Harnessing the power of solar energy, Associated Grocers of New England (AGNE) is setting the standard for wholesale and retail businesses in New Hampshire and beyond with its commitment to improving the sustainability of its business. Its 500,000 sq. ft distribution center in Pembroke is now home to the largest rooftop solar installation in New Hampshire. The 1-MW SolarEdge DC-optimized array is forecast to offset approximately 20% of the building’s annual energy consumption.
After completing a number of smaller projects, AGGA identified an opportunity to achieve a large-scale energy reduction by installing a solar array on the roof of its distribution center. The facility is the hub of AGNE’s operations and operates 24 hours a day, seven days a week. In addition to the usual processes involved in the day-to-day running of a commercial building, the site requires a large amount of energy to power its extensive bank of refrigerators and freezers, contributing to its high energy consumption.
“Once we started looking at solar, we quickly saw it was a no-brainer. We spoke to six installers but found ReVision Energy to be the most straight-forward company to deal with. Added to that, the SolarEdge system it proposed offered the fastest ROI. That was an important factor in getting the AGNE board to sign off on the project,” said Tommy Coyle, marketing media specialist at AGNE.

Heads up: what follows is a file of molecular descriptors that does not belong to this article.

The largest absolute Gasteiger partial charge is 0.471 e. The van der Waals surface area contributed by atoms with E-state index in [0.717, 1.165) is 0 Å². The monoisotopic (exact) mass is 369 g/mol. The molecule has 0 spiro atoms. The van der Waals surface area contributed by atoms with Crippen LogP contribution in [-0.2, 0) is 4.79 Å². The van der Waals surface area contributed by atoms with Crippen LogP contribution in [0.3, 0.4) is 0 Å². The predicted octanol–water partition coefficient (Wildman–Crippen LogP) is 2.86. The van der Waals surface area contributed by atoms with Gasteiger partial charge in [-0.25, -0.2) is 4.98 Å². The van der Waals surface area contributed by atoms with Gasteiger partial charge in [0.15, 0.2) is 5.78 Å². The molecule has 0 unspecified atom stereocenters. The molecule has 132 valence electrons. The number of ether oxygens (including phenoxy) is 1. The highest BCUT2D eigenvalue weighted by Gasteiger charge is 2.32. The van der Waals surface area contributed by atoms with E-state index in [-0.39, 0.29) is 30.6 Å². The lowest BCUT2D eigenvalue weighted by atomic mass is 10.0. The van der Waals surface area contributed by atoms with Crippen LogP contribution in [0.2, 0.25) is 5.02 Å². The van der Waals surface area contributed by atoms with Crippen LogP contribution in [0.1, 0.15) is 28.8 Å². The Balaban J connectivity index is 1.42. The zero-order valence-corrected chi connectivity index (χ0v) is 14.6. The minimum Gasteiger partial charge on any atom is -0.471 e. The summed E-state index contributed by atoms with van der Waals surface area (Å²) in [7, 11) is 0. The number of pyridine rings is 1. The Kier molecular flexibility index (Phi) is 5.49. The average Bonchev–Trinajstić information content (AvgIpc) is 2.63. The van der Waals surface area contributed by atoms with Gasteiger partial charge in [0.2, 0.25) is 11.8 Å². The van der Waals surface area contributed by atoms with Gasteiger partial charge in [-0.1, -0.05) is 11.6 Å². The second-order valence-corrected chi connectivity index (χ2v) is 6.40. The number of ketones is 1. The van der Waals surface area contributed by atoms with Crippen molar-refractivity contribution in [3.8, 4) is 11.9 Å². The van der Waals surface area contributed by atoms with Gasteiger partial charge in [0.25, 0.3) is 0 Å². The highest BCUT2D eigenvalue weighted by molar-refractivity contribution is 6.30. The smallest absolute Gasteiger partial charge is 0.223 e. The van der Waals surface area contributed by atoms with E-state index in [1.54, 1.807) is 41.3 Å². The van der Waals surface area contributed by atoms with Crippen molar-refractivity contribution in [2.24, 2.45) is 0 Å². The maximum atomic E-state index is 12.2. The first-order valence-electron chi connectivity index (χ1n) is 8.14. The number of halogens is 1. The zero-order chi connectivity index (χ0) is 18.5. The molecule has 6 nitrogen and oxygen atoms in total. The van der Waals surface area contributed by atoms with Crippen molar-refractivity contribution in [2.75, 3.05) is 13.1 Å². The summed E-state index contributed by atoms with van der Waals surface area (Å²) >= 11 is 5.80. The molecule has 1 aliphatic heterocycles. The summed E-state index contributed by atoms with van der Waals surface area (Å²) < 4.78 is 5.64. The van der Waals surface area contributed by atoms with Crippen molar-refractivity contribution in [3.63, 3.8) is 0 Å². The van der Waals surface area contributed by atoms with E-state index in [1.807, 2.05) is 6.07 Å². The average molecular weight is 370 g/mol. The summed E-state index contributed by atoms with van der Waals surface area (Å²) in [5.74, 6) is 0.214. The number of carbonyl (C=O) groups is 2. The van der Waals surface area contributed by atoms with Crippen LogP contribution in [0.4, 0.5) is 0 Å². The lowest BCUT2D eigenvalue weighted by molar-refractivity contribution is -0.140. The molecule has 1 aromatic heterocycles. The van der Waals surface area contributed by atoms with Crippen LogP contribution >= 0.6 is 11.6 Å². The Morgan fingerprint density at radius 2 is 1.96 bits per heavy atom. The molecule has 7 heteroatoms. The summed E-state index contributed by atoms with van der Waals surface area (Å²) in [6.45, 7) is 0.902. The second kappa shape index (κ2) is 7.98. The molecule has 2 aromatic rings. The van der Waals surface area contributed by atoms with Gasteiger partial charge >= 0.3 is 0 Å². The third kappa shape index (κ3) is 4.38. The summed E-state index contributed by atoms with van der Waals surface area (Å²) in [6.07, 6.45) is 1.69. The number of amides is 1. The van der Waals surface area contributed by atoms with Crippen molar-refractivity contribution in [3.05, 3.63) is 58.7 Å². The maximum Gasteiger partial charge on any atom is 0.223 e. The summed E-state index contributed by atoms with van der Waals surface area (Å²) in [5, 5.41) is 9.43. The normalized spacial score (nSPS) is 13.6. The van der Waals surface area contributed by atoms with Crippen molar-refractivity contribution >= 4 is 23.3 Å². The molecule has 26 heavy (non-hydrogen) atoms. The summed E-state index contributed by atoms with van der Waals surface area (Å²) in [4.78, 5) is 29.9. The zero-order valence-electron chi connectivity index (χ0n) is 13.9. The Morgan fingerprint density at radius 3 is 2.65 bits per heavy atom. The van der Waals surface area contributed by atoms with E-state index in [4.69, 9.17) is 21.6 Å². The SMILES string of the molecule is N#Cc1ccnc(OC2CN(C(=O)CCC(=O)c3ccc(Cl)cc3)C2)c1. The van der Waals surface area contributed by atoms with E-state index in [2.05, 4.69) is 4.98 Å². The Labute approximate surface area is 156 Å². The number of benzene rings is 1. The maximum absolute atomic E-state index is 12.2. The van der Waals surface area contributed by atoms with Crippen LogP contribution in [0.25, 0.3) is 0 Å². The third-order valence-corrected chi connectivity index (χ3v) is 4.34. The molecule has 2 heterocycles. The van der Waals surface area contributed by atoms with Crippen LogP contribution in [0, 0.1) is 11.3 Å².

The large roof surface on the distribution center meant it would have been possible to install a much larger PV system, up to 2.5 MW, which would have enabled AGNE to offset even more of its energy consumption. However, this was not possible due to New Hampshire’s 1-MW net metering cap on solar installations. As a result, finding a way to extract maximum energy from the permitted array was critical.
Following the success of the installation, AGNE hopes to expand its use of solar in the near future. In the meantime, it would like the project to act as an inspiration for other businesses.
“Our mission statement focuses on serving the community and our efforts to combat climate change is a big part of that. We hope that the success of this project will encourage other businesses to adopt solar to power their operations. Hopefully we can blaze a trail in that regard,” said Coyle at AGNE.
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Interesting a ‘cap’ on solar PV install size leaves this company with 1MWp instead of the possible 2.5MWp with another 10% capture using bifacial solar PV panels, it would be possible to take care of about 55% of the plant’s daily energy needs. Even with the 1MWp solar PV array, this company could also use a 2MWh or so energy storage system to grab solar PV energy and time shift this energy for later use, during peak or emergency energy dispatch times of the day. With the same solar array on the roof, they could cut up to 40% of their electric bill each year with proper energy storage and dispatch.